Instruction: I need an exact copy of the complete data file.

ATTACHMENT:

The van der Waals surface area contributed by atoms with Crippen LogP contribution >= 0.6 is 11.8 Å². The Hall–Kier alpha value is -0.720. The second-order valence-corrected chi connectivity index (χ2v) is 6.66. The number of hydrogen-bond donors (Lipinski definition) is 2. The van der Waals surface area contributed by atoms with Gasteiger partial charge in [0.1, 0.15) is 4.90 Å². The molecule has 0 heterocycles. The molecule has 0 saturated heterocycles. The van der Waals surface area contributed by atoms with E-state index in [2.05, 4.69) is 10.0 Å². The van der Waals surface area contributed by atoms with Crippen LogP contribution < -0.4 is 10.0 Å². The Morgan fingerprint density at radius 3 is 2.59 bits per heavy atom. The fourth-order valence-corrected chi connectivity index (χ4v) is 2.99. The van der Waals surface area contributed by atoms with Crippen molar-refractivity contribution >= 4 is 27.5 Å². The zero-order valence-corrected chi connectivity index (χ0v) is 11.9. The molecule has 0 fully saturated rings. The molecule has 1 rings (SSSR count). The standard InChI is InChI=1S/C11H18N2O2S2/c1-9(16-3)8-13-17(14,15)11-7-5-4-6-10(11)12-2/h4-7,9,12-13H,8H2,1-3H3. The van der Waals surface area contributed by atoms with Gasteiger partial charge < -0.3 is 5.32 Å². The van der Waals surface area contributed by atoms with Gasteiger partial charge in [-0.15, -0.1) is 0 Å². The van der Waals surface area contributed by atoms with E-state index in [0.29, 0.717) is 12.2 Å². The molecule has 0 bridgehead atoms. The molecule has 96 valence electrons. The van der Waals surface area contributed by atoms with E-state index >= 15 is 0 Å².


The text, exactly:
The van der Waals surface area contributed by atoms with Crippen LogP contribution >= 0.6 is 11.8 Å². The Hall–Kier alpha value is -0.720. The second-order valence-corrected chi connectivity index (χ2v) is 6.66. The number of hydrogen-bond donors (Lipinski definition) is 2. The van der Waals surface area contributed by atoms with Gasteiger partial charge in [0.1, 0.15) is 4.90 Å². The molecule has 0 heterocycles. The molecule has 0 saturated heterocycles. The van der Waals surface area contributed by atoms with E-state index in [2.05, 4.69) is 10.0 Å². The van der Waals surface area contributed by atoms with Crippen LogP contribution < -0.4 is 10.0 Å². The Morgan fingerprint density at radius 3 is 2.59 bits per heavy atom. The fourth-order valence-corrected chi connectivity index (χ4v) is 2.99. The van der Waals surface area contributed by atoms with Crippen molar-refractivity contribution >= 4 is 27.5 Å². The zero-order valence-corrected chi connectivity index (χ0v) is 11.9. The molecule has 0 fully saturated rings. The molecule has 1 rings (SSSR count). The standard InChI is InChI=1S/C11H18N2O2S2/c1-9(16-3)8-13-17(14,15)11-7-5-4-6-10(11)12-2/h4-7,9,12-13H,8H2,1-3H3. The van der Waals surface area contributed by atoms with Gasteiger partial charge < -0.3 is 5.32 Å². The van der Waals surface area contributed by atoms with Gasteiger partial charge in [-0.15, -0.1) is 0 Å². The van der Waals surface area contributed by atoms with E-state index in [0.29, 0.717) is 12.2 Å². The molecule has 0 bridgehead atoms. The molecule has 96 valence electrons. The van der Waals surface area contributed by atoms with E-state index >= 15 is 0 Å².